The overwhelming majority of political discourse completely disregards this fundamental truth. In fact, this fundamental truth is treated with outright scorn, and according to the dominant culture, the natural world exists solely for the exploitation of humans. Anyone who gets in the way of this exploitation is impeding the primary directive of the dominant culture to engage in production and growth, and must be removed by any means necessary. For indigenous cultures, this has generally meant genocide. For a white activist blocking a city bus or a bulldozer, it generally means a cascade of effects starting with public ridicule and leading to and through violent arrest and imprisonment while gleeful wage slaves look on. Containment of anti-capitalist energy is completed by the media which reinforces the mindless “critique” of the “get-a-job” crowd by proclaiming from their position of power and privilege the valid method of demanding redress of grievances: Petition leaders and vote. While waving the banner of democracy, the public is consistently corralled into ineffectual and morale sapping activity by the media who are but highly paid P.R. staff of the powerful. As this cycle repeats and the livestock populace becomes more and more complacent in their powerlessness, the object of protest and picket and strike becomes more diluted.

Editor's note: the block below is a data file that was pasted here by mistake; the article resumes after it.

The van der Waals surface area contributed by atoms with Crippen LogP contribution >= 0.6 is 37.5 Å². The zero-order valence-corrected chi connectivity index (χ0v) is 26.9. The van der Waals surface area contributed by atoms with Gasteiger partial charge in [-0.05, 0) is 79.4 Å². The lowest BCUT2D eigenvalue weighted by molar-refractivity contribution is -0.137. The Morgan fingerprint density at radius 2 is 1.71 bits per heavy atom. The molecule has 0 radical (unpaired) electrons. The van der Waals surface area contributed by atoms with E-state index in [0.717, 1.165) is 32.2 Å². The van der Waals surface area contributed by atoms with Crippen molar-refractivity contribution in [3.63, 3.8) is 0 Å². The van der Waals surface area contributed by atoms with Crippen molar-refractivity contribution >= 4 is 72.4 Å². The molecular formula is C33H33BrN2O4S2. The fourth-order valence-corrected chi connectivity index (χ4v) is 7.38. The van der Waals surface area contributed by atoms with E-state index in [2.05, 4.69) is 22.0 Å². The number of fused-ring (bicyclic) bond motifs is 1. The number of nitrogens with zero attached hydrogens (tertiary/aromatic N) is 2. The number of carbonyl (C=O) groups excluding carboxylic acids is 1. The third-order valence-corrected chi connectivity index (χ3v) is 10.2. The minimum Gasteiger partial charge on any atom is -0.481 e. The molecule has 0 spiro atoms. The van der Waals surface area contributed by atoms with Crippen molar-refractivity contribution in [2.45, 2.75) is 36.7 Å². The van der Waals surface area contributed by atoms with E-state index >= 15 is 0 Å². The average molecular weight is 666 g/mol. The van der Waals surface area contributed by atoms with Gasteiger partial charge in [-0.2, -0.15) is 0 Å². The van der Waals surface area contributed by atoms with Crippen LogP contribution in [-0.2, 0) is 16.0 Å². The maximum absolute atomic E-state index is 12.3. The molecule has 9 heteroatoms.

Protest is not about awareness. Protest is not a commercial in flash-mob format. The goal isn’t to advertise to the consumer culture and hope that they are convinced to buy a particular point of view. Protest is about disruption. Protests and pickets and strikes and riots are weapons of the masses. We may not have any sway in boardrooms and government halls, but we can shut down ports and plants and if it comes down to it, we sure as shit can burn their precious banks and factories to the ground. We can pretend it matters to lock ourselves to the White House gate, or we can shred pipelines with angle grinders and blow torches before they are ever in the dirt. Refusing participation in the mechanisms of commerce, and further, preventing others from participating is the only real leverage that any of us have against the weight of the machine of industrial civilization. Make no mistake, productive members of society are the problem. The only reason this thought is remotely uncomfortable is because we know that we are all trapped in the belly of the beast we are trying to slay. We understand that everyone is trapped in a deadly paradigm, and that we must reconcile deconstruction of that which destroys us with survival in the present. But there is no alternative. Inaction is acquiescence to the horrors which totalitarian capitalists will inflict upon us. Business as usual must grind to a halt. So long as the sum total of the machinations of capital and state are violence and repression, we must bind and hinder as many working arms and legs of this machine as we can.